Mathematical models of epidemics such as the current COVID-19 pandemics often use compartmental models dividing the population into several compartments. Based on a microscopic setting describing the temporal evolution of the subpopulation sizes in the compartments by stochastic counting processes one can derive macroscopic models for large populations describing the average behavior by associated ODEs such as the celebrated SIR model. Further, diffusion approximations allow to address fluctuations from the average and to describe the state dynamics also for smaller populations by stochastic differential equations (SDE).
Usually, not all of the state variables are directly observable and we are facing the so-called “dark figure” problem addressing for example the unknown number of asymptomatic and non-detected infections. Such not directly observable states are problematic if it comes to the computation of characteristics of the epidemic such as the effective reproduction rate and the prevalence of the infection within the population.
Further, the management and containment of epidemics relying on solutions of (stochastic) optimal control problems and the associated feedback controls need observations of the current state as input.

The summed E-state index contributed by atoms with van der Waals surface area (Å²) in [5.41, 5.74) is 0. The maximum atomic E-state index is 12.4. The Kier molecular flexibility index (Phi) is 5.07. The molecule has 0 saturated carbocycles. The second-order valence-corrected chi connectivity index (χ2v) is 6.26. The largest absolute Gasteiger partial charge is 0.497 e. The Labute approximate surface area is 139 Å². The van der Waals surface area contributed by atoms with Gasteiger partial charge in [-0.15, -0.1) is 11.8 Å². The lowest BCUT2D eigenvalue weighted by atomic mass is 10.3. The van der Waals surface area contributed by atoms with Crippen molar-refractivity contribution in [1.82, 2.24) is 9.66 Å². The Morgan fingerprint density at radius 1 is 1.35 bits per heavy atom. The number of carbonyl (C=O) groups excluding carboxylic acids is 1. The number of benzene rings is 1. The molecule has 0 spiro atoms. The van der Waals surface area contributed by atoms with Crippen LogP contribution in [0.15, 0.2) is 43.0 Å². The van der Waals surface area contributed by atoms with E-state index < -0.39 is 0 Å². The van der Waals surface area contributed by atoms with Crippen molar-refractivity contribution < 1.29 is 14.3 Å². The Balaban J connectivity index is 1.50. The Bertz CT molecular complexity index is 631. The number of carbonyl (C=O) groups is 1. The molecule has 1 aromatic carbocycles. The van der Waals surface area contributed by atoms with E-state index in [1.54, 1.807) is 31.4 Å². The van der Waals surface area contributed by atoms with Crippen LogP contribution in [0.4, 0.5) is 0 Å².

The estimation of unobservable states based on records of the observable states leads to a non-standard filtering problem for partially observable stochastic models. We adopt the extended Kalman filter approach coping with non-linearities in the state dynamics and the state-dependent diffusion coefficients in the SDEs. This allows the development of approximative solutions to that filtering problem. Numerical results illustrating our theoretical findings are presented.
This is joint work with Florent Ouabo Kamkumo and Ibrahim Mbouandi Njiasse (Cottbus) and Olivier Menoukeu Pamen (U Liverpool and AIMS Ghana).
Prof. Dr. Ralf Wunderlich (Institute for Mathematics, Brandenburg University of Technology Cottbus-Senftenberg, Germany)
Short biography of Speaker: Ralf Wunderlich is a Full Professor in Financial Mathematics at the Brandenburg University of Technology in Cottbus, Germany. His scientific interests include Probability Theory, Stochastic Finance, Stochastic Optimal Control and Portfolio Optimization.
He holds a Diploma in Mathematics from the Chemnitz University of Technology where he received his Ph.D. in Probability Theory and Mathematical Statistics in 1992 and his Habilitation in Stochastic Analysis in 1999.
He held positions as Professor of Mathematics at Zwickau University of Applied Sciences from 2003-2011, as a substitute for a chair of Stochastics at Martin-Luther University in Halle-Wittenberg from 2002-2003 and as an Assistant Professor at the Chemnitz University of Technology from 1993-2002.
Coordinator: Sorelle Murielle Toukam
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